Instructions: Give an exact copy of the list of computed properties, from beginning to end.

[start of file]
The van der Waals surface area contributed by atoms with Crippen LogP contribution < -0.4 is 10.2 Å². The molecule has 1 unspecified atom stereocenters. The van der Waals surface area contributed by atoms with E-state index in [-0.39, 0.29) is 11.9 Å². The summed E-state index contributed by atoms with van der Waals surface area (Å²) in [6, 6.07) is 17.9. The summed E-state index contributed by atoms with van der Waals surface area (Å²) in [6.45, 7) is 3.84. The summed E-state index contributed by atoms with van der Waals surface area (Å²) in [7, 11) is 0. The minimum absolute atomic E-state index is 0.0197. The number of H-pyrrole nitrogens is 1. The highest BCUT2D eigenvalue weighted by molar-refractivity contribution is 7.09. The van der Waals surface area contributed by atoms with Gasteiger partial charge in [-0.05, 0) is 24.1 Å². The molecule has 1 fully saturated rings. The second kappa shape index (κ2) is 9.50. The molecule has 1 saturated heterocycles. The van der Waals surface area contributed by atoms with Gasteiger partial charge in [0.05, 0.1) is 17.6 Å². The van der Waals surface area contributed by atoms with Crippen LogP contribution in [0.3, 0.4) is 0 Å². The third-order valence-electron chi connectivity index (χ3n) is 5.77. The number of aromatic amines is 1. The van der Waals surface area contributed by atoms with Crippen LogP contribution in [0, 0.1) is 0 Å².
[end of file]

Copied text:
The van der Waals surface area contributed by atoms with Crippen LogP contribution < -0.4 is 10.2 Å². The molecule has 1 unspecified atom stereocenters. The van der Waals surface area contributed by atoms with E-state index in [-0.39, 0.29) is 11.9 Å². The summed E-state index contributed by atoms with van der Waals surface area (Å²) in [6, 6.07) is 17.9. The summed E-state index contributed by atoms with van der Waals surface area (Å²) in [6.45, 7) is 3.84. The summed E-state index contributed by atoms with van der Waals surface area (Å²) in [7, 11) is 0. The minimum absolute atomic E-state index is 0.0197. The number of H-pyrrole nitrogens is 1. The highest BCUT2D eigenvalue weighted by molar-refractivity contribution is 7.09. The van der Waals surface area contributed by atoms with Gasteiger partial charge in [-0.05, 0) is 24.1 Å². The molecule has 1 fully saturated rings. The second kappa shape index (κ2) is 9.50. The molecule has 1 saturated heterocycles. The van der Waals surface area contributed by atoms with Gasteiger partial charge in [0.05, 0.1) is 17.6 Å². The van der Waals surface area contributed by atoms with Crippen LogP contribution in [0.3, 0.4) is 0 Å². The third-order valence-electron chi connectivity index (χ3n) is 5.77. The number of aromatic amines is 1. The van der Waals surface area contributed by atoms with Crippen LogP contribution in [0, 0.1) is 0 Å².